The winter in New England runs from November to April, and during the bleakest months, no one leaves home unless they must. People trudge through their kitchens and bedrooms donning blankets as capes. Outside, they wear coats that resemble sleeping bags. The heaters in the old houses clang and sputter, but they don’t emit enough warmth to toast a room. The hot water only works for half a shower before it surrenders. Field mice wander in from the chill, congregate under beds, and gnaw at cardboard boxes. Human hibernation involves very little sleep, though the sky turns black before supper.
The air is dry and cold. It makes noses leak mucus as thin as water. Skin puckers and wrinkles like dead poultry’s. Lips desiccate and crack. The wind is so thin, it can permeate skin, crawl in between muscle fibers, and blow into bone marrow.
In the morning, school buses, sleek hybrid cars, and old junkers with no heat will clog the intersections in Cambridge. The air, too, will be congested with the sounds of playground shrieking and car horns. Hammers might tap at the renovation project on Somerville Ave., where the carpenters have been joining and pouring and roofing and smoking for two months. Troops of children will bustle two-by-two down the sidewalk, clinging to a rope so as not to lose the urgency of their formation. A door will open, and two grade schoolers will run to a bus stop, the mittens clipped to their coat sleeves bouncing with their gait, their sneakers slapping the sidewalk. Just before the door slams shut behind them, you might catch a whiff of drip coffee and cinnamon oatmeal.
At night, the block was a different world. The triple-deckers with sinking, crooked floors and old colonials haunted by the specters of Revolution Era doctors, were lit up. The windows glowed orange like brick jack-o-lanterns. Muffled arguments and laughter drifted down from the dinner tables to the street, and weathermen and news anchors blared on about negative temperatures and wind chill factors. In the houses, they cooked comfort meals. Each address gave off a different smell—soups with cream broth, broiled meat, butter with thyme and rosemary, warm bread. The meals stick to the ribs and their grease curls up between the moldings and behind the useless radiators. On Oxford Street, someone was practicing at a drum kit, and the snare kept the beat with your footsteps.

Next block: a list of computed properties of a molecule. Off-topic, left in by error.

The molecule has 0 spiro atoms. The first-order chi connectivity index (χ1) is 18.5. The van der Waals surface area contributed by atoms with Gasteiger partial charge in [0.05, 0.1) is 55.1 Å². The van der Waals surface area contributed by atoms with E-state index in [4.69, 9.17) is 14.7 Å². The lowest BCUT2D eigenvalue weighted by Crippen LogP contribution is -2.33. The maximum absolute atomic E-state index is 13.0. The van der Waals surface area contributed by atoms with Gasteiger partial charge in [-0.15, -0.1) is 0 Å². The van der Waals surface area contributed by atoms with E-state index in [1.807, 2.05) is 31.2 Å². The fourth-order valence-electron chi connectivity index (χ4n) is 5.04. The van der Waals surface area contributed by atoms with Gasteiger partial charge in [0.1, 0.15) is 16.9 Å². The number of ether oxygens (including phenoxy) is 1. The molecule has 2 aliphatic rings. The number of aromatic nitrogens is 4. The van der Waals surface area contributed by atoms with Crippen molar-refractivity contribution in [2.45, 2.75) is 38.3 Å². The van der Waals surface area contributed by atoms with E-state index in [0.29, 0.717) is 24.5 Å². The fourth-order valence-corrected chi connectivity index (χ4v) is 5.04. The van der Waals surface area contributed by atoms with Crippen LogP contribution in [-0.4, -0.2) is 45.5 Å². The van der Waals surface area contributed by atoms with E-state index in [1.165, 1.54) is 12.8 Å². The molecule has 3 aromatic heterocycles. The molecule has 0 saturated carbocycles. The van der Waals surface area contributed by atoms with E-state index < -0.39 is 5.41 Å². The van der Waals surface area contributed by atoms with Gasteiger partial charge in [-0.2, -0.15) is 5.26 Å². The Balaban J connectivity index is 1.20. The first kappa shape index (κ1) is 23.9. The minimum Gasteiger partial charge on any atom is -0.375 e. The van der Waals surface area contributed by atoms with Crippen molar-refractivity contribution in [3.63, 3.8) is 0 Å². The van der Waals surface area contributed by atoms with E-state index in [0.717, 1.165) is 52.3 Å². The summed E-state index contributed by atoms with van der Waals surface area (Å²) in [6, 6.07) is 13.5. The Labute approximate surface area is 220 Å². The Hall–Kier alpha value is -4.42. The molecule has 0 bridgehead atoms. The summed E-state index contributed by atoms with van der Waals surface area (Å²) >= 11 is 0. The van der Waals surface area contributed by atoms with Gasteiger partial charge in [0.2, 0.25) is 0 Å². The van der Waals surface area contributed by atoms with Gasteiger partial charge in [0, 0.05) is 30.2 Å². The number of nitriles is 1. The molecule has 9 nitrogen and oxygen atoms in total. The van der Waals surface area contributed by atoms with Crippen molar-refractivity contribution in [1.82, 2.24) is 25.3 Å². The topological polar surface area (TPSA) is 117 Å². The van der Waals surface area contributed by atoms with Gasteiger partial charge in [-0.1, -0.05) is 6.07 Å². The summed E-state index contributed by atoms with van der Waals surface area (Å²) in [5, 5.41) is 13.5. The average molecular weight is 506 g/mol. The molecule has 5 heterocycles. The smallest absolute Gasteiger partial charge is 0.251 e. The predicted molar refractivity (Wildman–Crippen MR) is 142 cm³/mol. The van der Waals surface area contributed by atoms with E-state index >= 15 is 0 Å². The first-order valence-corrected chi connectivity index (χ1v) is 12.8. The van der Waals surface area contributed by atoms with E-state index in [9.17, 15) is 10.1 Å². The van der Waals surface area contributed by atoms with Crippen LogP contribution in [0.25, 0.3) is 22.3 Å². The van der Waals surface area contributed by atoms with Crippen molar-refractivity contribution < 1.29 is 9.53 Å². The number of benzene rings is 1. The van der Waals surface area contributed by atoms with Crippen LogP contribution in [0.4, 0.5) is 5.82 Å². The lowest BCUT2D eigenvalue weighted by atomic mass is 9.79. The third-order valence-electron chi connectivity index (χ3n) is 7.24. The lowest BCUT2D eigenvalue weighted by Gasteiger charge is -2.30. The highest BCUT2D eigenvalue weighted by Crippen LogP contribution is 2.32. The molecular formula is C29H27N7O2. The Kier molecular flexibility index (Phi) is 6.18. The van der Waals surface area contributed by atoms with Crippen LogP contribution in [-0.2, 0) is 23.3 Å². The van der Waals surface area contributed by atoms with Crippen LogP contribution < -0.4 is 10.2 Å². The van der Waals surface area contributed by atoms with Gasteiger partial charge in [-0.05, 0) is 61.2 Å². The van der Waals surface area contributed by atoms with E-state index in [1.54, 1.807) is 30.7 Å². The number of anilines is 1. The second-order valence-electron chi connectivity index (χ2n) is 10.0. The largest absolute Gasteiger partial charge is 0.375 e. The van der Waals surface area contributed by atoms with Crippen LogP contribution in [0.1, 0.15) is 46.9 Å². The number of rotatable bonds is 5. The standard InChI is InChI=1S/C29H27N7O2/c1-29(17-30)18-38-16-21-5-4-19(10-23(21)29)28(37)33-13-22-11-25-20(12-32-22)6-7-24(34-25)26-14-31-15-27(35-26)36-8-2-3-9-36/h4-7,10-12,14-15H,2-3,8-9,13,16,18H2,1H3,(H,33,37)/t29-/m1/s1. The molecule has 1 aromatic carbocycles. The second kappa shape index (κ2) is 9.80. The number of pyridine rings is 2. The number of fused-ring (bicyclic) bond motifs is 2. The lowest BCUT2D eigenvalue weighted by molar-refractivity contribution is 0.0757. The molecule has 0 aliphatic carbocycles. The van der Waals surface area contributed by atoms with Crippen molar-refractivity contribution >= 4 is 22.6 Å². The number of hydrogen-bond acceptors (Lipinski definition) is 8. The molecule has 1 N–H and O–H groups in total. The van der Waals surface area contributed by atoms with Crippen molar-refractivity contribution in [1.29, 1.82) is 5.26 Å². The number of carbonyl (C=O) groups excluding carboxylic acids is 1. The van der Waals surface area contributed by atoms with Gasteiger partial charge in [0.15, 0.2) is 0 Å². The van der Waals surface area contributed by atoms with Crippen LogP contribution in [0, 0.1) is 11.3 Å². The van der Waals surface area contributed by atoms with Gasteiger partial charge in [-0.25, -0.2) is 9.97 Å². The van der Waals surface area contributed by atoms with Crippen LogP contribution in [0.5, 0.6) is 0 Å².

But now it is no longer evening, not yet morning. The neighborhood is foreign to itself. If you leave the house now, you are alone—the only living thing exhaling fog in long puffs. You are waiting for a phone call from a girl in California, where it is warm and dry, and only midnight.
This is the coldest and quietest place you have ever been. You can hear space. The coils in your ears can smell the difference between an alley and a house and the yawning, deserted expanse of Massachusetts Avenue, where the power just came back on, and the traffic signals blink. It is too late—or early—to go somewhere, so you think of places you have been. In the west, there is a valley, the hottest place in the country. John Wayne shot all his movies there, and the red rocks are shaped like mittens. In the south, there is a city that is sinking into the Gulf of Mexico. You can get fresh seafood in the winter there, and you can buy liquor in drugstores. In California, there is a city where palm trees stud the highways, and someone dials your number.
The neighborhood is not itself. The construction site is silent, the abandoned project is skeletal. The swings in the playground creak only from an occasional whistling gust that chaps your lips. All the windows on the street are dark, except for the occasional blue flicker from a television set left on. You can almost hear the snow float down and collect on the asphalt, coating the ground in a crystalline fleece. It lands softly. It dulls the sound of the gutters dripping and the rats scurrying and your boots imprinting tread marks in the white as you pace.
When the phone jingles in your pocket, you answer, “Hello?” and the question sounds absurd. Your voice is so strange in the dull, numb chill, so foreign, like it is coming from another country, another planet, and not a place inside you.
Cara Bayles lives, writes, and works in the Greater Boston area.